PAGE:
By Bill and Bobbi Vogel, Sunnyland Chapter
My wife and I are avid boaters. We spend time on the Florida waterways many times each week. Whether it is investigating backwater paths on local rivers, cruising on one of the many lakes or shelling on saltwater coves and islands, our fondest memories always seem to include water and boats!
Presently we possess eight boats, three that are antique vessels. One classic boat, a 1985 Hydrodyne, we use almost daily for water skiing. We also have a collection of antique outboards and I am a Board Member of our local Florida AOMCI Chapter.
About five years ago we restored our 1962 Glasspar G3 to award winning condition so we understand and have had experience with the challenges of bringing a boat back to near perfection. When the idea of finding a GW Invader kept creeping into my thoughts, I grew increasingly hopeful. After all, I had been interested in the GW Invader, “10 Footer”, built in the 60’s for years. I thought it would be the perfect boat to further introduce our 5 year old grandson to boating. Two of our club members had GW Invaders and my wife owned one many years ago. So many reasons to further my dream, so I began searching. Not really wanting to drive states away to transport a boat back home, I finally located one in South Florida. During my initial, quick “look-over”, the boat’s condition appeared better than it actually was! And in reality, I really wanted that boat, no matter what! I could just imagine the fun restoring it and the first time my grandson would take it for a ride! I was sold, regardless of the sleepless nights ahead!
Once back home, and moving from possibilities to reality, I did a thorough inspection. I quickly understood that the boat needed everything from a new transom, to a new core and stringers! The motor, a classic 25hp Johnson, also required a major overhaul. At this point I came very close to abandoning the project, but I knew the hours of research that had occurred as well as the picture in my mind! My dream to restore a GW Invader moved full steam ahead.
Anyone who restores a classic boat understands the highs and lows of such a daunting project. I believe it is the dream circling in your head that keeps you moving forward, and digging deeper into your pocket. This boat was really a challenge because the deck and hull are glassed together. A fellow club member referred me to the owner of M Composite in Palmetto, Florida for initial consultation. Upon meeting this fellow, who was soon to become someone I truly admired, he showed me a picture of himself when he was very young in his parents GW Invader. Bingo, I was hooked! He agreed to take on the restoration project and I was thrilled!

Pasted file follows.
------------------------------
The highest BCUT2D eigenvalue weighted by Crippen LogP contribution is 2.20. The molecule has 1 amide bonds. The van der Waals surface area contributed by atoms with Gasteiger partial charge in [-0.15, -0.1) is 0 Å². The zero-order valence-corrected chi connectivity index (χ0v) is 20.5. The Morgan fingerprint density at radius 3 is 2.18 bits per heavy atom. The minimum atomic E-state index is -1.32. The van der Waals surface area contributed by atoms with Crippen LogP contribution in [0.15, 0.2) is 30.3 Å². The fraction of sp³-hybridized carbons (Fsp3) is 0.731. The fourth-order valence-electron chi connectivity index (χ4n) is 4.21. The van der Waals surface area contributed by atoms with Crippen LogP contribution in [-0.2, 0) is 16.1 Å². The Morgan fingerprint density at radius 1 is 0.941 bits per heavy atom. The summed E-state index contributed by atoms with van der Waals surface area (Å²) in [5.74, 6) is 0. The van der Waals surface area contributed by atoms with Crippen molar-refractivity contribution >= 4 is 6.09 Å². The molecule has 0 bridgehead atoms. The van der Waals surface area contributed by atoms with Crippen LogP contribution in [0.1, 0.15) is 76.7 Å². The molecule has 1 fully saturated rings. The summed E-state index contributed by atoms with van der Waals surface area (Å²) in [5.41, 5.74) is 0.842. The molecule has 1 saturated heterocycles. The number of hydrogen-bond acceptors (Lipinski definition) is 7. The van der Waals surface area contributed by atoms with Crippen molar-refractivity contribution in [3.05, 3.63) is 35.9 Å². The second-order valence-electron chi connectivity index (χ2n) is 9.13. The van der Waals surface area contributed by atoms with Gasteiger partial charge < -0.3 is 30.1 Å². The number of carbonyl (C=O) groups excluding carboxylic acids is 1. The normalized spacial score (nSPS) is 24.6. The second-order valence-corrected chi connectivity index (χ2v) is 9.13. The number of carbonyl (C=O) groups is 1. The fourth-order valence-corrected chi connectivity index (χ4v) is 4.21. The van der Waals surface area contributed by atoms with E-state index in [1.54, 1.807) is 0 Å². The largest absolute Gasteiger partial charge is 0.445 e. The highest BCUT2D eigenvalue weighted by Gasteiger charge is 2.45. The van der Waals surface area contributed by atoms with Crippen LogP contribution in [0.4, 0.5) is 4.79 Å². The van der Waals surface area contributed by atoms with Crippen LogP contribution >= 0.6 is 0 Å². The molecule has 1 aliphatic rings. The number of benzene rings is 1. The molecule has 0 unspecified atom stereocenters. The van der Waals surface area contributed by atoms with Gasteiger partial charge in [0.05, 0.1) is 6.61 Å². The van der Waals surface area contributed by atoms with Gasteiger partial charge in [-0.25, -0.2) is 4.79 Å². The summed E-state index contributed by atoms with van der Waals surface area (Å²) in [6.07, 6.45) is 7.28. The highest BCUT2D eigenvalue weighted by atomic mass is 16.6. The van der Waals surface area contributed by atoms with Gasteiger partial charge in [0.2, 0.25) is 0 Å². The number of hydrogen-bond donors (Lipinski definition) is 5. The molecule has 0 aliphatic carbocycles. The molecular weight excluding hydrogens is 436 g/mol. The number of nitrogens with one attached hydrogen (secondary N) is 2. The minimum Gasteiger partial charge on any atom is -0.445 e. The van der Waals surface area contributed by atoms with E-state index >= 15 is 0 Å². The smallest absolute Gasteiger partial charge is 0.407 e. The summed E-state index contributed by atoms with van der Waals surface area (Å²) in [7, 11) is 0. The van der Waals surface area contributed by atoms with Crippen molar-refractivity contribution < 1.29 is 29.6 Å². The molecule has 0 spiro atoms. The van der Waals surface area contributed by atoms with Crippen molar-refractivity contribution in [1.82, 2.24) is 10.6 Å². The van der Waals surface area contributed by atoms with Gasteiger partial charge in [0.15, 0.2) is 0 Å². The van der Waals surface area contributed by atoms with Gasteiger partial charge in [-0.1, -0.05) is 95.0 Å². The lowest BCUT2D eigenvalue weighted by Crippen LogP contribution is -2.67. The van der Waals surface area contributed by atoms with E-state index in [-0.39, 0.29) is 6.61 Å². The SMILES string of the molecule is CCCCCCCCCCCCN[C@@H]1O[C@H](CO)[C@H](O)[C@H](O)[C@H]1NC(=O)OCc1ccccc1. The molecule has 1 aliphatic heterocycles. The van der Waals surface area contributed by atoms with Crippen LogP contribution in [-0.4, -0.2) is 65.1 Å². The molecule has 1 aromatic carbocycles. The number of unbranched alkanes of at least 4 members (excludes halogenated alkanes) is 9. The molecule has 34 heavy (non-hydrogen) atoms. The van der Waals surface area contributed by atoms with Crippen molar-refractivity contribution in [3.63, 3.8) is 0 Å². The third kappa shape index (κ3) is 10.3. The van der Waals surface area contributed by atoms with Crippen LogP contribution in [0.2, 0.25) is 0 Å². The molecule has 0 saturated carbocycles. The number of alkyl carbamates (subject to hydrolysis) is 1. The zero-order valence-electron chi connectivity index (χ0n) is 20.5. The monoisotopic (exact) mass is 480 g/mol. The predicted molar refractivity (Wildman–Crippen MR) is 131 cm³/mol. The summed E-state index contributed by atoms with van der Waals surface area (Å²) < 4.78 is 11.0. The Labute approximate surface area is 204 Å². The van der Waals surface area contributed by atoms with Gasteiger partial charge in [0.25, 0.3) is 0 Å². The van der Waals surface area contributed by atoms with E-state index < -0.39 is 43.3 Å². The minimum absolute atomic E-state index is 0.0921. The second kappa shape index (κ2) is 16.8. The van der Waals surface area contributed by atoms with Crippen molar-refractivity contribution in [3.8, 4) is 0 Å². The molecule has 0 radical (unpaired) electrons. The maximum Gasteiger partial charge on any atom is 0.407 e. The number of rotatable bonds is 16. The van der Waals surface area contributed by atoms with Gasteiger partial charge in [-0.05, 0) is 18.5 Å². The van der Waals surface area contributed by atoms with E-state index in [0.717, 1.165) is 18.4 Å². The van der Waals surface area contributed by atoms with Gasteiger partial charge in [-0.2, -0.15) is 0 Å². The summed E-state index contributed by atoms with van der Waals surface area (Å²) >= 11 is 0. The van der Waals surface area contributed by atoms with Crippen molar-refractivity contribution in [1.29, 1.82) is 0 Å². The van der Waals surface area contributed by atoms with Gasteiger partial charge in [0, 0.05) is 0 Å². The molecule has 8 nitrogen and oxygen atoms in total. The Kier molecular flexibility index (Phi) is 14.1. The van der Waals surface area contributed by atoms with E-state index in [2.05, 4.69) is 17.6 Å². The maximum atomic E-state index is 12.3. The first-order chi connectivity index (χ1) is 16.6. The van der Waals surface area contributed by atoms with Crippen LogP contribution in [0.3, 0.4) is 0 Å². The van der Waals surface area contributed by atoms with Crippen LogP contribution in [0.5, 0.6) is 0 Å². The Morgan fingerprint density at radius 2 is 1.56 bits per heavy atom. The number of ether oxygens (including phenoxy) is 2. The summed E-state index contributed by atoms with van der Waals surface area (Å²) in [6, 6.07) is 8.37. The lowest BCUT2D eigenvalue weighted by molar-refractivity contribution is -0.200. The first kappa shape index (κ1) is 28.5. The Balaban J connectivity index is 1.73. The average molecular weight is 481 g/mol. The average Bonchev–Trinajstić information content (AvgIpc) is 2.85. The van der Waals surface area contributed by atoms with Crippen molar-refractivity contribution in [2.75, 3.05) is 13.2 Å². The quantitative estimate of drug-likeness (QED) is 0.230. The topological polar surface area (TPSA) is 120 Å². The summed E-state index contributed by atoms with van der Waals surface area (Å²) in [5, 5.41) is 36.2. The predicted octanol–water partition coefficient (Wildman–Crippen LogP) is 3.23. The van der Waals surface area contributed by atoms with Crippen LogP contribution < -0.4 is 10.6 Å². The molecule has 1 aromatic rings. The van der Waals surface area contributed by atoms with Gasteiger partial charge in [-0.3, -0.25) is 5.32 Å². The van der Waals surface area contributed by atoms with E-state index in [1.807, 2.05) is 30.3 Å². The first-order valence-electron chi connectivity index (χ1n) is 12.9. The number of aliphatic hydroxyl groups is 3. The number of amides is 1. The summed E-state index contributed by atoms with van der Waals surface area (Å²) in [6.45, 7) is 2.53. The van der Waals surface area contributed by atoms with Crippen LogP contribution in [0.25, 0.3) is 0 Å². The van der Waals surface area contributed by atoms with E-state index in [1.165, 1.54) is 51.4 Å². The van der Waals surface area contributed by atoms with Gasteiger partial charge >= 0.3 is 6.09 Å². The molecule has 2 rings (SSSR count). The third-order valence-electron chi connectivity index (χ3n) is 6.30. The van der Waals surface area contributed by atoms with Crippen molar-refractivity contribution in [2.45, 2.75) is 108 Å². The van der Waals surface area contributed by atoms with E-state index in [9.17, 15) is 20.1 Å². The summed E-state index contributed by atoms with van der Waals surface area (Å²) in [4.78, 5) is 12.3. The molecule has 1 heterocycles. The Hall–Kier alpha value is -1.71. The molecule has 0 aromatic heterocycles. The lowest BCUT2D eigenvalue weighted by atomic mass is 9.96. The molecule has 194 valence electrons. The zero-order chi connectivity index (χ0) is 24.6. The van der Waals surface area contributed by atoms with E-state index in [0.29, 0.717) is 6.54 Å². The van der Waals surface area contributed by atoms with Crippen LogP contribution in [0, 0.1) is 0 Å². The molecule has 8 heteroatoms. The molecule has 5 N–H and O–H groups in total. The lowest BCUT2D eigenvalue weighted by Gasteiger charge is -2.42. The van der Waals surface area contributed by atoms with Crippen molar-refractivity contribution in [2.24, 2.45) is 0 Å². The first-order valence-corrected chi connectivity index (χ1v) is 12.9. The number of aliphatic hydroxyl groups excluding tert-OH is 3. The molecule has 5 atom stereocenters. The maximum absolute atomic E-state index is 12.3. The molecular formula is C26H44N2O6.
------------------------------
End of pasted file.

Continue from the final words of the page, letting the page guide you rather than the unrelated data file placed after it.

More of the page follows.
Next, the motor needed attention. One of our AOMCI club members who lives a couple hours away, is an expert in classic engine restoration. He had restored other motors for me and is always the go-to guy when I’m searching for a part. With his skill and persistence, it was not long before the motor was running perfectly! What a thorough job he did!
A few months later the hull restoration was completed to show quality appearance and structure. The two major components were now completed but there were still details to be done. I knew that my best friend and club member, Ray and I could accomplish the next step. Together we rigged the boat and the steering was complete.
I also replaced the trim on the upholstery with red vinyl to match the boat’s new transformation from lime green. The vessel really began to come together.
The final challenge was finding a set of original metal emblems. After an unsuccessful nationwide search, I discovered that another club member had a set of metal emblems and he was willing to part with them. Just like the star on the top of the Christmas tree, the Invader emblem on the bright red paint completed the outward appearance. The emblems looked simply perfect!
We call this restoration project “Another One Saved” because every run-down, not-cared-for classic boat that is forsaken leaves another hole in the genius of design and construction that we all have come to appreciate. I, for one, want our children, grandchildren and the children for generations to come to have the opportunity to experience classic boats. Reminiscing about that first experience with a classic boat or sharing photos of restored boats/motors, our memories are vivid, our friendships everlasting and our hopes very much alive. Perhaps our efforts today may trigger the younger generation to “get the antique boating bug” and perpetuate this hobby that honors the past while focusing on the possibilities. Perhaps they too, may get “the classic boat bug” some day!